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GROWTH AND PRODUCTION OF LAYERS RAISED IN A CONTROLLED THERMAL ENVIRONMENT COMPARED TO THOSE IN AN ENVIRONMENT NON-CONTROLLED
Published by the American Society of Agricultural and Biological Engineers, St. Joseph, Michigan www.asabe.org
Citation: Proceedings of the Seventh International Symposium, 18-20 May 2005 (Beijing, China) Publication Date 18 May 2005 701P0205.(doi:10.13031/2013.18409)
Authors: H. Minagawa and R. S. Gates
Keywords: Layer, thermal environment, growth, production, economic optimization
For intensive livestock and poultry production in animal buildings, economic optimization
techniques are needed. In this research, we investigated a relationship between the growth and
production of laying hens and their thermal environment to obtain a growth and production
model of layers that is based on economic optimization of environmental control for egg
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Two groups of five laying hens, White Leghorn, were examined and confined to a cage
individually in a barn. The barn was not equipped with an air conditioner, only protected from
rain, wind, and solar radiation. The air temperature of one group was controlled with a heater in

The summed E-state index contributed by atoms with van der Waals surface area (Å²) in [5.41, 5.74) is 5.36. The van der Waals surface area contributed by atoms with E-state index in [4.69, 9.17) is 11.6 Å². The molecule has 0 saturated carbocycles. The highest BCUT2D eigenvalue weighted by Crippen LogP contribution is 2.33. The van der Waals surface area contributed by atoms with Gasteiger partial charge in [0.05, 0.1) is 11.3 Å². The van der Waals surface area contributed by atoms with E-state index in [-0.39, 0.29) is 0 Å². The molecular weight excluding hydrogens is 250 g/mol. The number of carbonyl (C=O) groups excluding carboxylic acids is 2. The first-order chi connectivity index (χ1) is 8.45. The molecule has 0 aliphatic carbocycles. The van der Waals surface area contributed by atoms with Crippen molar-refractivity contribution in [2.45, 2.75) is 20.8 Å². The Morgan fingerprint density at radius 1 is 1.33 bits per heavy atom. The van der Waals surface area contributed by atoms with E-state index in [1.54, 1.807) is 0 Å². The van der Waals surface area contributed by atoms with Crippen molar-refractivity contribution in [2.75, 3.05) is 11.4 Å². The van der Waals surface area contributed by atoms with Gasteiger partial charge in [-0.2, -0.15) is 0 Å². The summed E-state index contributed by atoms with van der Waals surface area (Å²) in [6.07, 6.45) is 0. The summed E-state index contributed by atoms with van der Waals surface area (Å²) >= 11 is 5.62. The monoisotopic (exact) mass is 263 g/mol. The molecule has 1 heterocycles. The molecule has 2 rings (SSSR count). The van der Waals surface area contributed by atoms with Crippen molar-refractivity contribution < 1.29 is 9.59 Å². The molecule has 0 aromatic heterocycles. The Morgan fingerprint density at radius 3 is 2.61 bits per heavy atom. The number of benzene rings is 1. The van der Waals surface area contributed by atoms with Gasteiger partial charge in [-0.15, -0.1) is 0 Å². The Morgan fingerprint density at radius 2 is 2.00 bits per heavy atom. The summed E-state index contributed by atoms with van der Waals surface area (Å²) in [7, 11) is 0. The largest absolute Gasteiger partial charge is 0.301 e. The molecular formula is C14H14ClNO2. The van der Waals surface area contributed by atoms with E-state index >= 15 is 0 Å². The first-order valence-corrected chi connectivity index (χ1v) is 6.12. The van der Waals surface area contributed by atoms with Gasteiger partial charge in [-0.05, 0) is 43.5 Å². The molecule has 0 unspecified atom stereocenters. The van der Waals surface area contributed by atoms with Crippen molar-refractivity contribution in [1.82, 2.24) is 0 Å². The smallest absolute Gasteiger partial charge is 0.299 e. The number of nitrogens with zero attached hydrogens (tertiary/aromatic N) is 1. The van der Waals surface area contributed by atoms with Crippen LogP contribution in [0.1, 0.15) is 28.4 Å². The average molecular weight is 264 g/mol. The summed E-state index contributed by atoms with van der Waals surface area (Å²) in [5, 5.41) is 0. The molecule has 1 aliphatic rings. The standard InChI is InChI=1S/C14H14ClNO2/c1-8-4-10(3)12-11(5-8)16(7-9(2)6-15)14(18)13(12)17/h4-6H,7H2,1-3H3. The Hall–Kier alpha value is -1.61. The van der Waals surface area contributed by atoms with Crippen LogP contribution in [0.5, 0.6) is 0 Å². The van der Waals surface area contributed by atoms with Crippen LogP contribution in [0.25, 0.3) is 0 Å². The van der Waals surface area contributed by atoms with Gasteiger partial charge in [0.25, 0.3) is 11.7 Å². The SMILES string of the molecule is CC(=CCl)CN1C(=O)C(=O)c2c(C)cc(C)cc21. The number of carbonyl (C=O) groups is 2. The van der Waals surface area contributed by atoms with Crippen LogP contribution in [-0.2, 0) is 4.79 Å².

an adjacent room in the barn and that of the other group was not controlled. Hence the noncontrolled
group was dependent on the thermal environment of the barn. The hens were raised
from an age of 17weeks on Oct 26, 1995 to 47 weeks on May 29, 1996. We measured air
temperature, humidity, feed intake, water intake, and number and weight of eggs daily, as well as
weekly factors of waste production and body weight.
During the experiment the controlled group was kept at a thermal environment of air temperature
and relative humidity; (15 C 2 C) and (42% 6%), respectively represented by (average
s.d.). The non-controlled group attained an air temperature of (5 C 5 C) and a relative
humidity of (68% 5%) for the entire period. During the age of 19 weeks to 47 weeks, except
for two weeks at the beginning, the average daily feed intake was not different (P>0.1) between
the two groups. However the average daily measurements of water intake, egg weight, waste
production, body weight were greater in the controlled group. Across all ages the average feed
requirement, (dividing daily feed intake by daily egg weight), was 1.97 for the controlled group
and 2.04 for the non-controlled group. The feed efficiency was greater by 3.6% in the controlled
group. The small gain is due to hens of the controlled group using feed energy for egg production
and also weight gain. For both groups, the feed requirement decreased linearly with an increase
of air temperature and was not affected by relative humidity.